Just like a middle-aged woman would prefer you didn't suggest she was "acting menopausal" when she decides to make a citizen's arrest of the driver who just stole her parking spot, middle-aged men also have a bunch of things they'd prefer not to hear ever again. Here are some of our favorites:
"Did you really just get a red Corvette?"
Red Corvettes have become synonymous with the male mid-life crisis. Certain milestone birthdays trigger a response where men question their purpose and direction in life. In some cases, it would seem that the part of the brain that controls fear of aging runs amok and men regress to their teenage years. Chevrolet has long been aware of this syndrome and has capitalized on it quite nicely. According to market research firm Strategic Vision, the average Corvette buyer is 59 years old. Men who drive red Corvettes claim they are simply having a "me" moment after bringing home the bacon for several decades.
"Have you had your prostate checked?"
Lordie, lordie, lordie. Is this one ever a conversation stopper! Other than skin cancer, prostate cancer is the most common cancer in American men; six cases in 10 will be in men age 65 or older. The American Cancer Society expects more than 230,000 new cases to be diagnosed this year. Now why exactly don't men jump at the reminder to have their prostate checked? Something to do with a gloved finger up the rectum ...
"Did you really just say 'brah'?"
Brah is the slang term for "bro" which is slang for brother. It is widely used among surfers in Hawaii, a demographic to which there is a good chance a middle-aged man does not belong. One of the symptoms of a guy who is fighting the gravitational pull of aging is that he sometimes tries to act (see red Corvette point) or sound younger. Sounding younger is less expensive but often results in the same degree of ridiculousness.
"Did you take out the garbage?"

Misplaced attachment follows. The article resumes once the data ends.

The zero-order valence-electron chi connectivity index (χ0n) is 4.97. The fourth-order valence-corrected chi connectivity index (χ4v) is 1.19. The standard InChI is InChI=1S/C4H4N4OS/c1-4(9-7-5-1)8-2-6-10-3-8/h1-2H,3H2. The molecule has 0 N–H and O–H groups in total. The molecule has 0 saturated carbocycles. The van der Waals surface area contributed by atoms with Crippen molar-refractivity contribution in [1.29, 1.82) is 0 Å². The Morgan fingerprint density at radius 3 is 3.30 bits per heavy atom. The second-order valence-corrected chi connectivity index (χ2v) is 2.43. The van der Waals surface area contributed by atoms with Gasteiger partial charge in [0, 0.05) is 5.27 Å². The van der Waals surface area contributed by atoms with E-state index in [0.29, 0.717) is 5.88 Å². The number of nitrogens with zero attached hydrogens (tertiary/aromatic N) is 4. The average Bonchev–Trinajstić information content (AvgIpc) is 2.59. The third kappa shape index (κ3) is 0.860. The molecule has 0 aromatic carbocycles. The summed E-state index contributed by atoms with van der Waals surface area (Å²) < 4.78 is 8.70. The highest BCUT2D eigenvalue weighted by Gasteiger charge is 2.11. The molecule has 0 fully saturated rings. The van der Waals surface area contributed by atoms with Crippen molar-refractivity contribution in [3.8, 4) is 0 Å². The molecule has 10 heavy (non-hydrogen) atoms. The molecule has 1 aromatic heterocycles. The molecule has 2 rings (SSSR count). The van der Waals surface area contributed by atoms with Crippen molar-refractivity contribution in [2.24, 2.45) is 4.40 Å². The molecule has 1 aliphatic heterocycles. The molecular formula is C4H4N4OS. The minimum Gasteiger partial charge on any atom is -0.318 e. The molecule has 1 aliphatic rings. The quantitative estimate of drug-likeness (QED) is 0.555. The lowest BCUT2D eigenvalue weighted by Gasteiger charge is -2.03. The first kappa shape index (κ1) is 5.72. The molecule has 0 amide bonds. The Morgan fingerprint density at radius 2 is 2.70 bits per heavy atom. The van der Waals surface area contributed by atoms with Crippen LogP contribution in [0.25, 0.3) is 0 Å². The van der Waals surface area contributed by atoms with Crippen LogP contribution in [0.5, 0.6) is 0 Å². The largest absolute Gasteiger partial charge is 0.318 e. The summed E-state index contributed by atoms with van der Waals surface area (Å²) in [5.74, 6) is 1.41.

This is a question generally asked by spouses or life partners. The asker already knows the answer so technically it isn't really even a question but is more of a nagging reminder. Middle-aged men prefer not to hear nagging reminders. Other questions in this category include: "Did you change the oil in my car?" and "Did you change the burned-out lightbulb in the kitchen?" Come to think of it, most middle-aged women also disdain nagging reminders. Maybe we can all just set our smartphones to remind us of things and stop nagging one another.
"Is that your daughter?"
OK, maybe this will flatter him on some level if it turns out that the babe on his arm is not actually his offspring. But that would be foolish now, wouldn't it? Romantic relationships between two people with a considerable age difference are generally suspect. The term May-December romance comes from the idea that one person is young and in the "spring" of her life (May) while the other is in the winter (December) of his life. And we all know what happens to vegetation in winter. Yep, it croaks.
"Is that your mother?"
This one flatters no one if the person being talked about is his wife. We were never sure how Barbara Bush handled looking much older than George The First, but we don't think it's something that people swallow easily. Our advice is if you don't know the relationship, wait until introductions are made.
"Did you have work done?"
While women may be downright eager to show off the results, men, as a rule generally aren't. It may be because it remains fairly uncommon for men to have plastic surgery. Of the more than 10.3 million cosmetic procedures performed in 2013, 90.6 percent were done on women. Men had more than 1 million cosmetic procedures, just 9.4% of the total -- although this was a 273 percent increase in the number of cosmetic procedures for men from 1997, according to the American Society for Aesthetic Plastic Surgery. The top five surgical procedures for men were: liposuction, eyelid surgery, nose surgery, male breast reduction and ear surgery.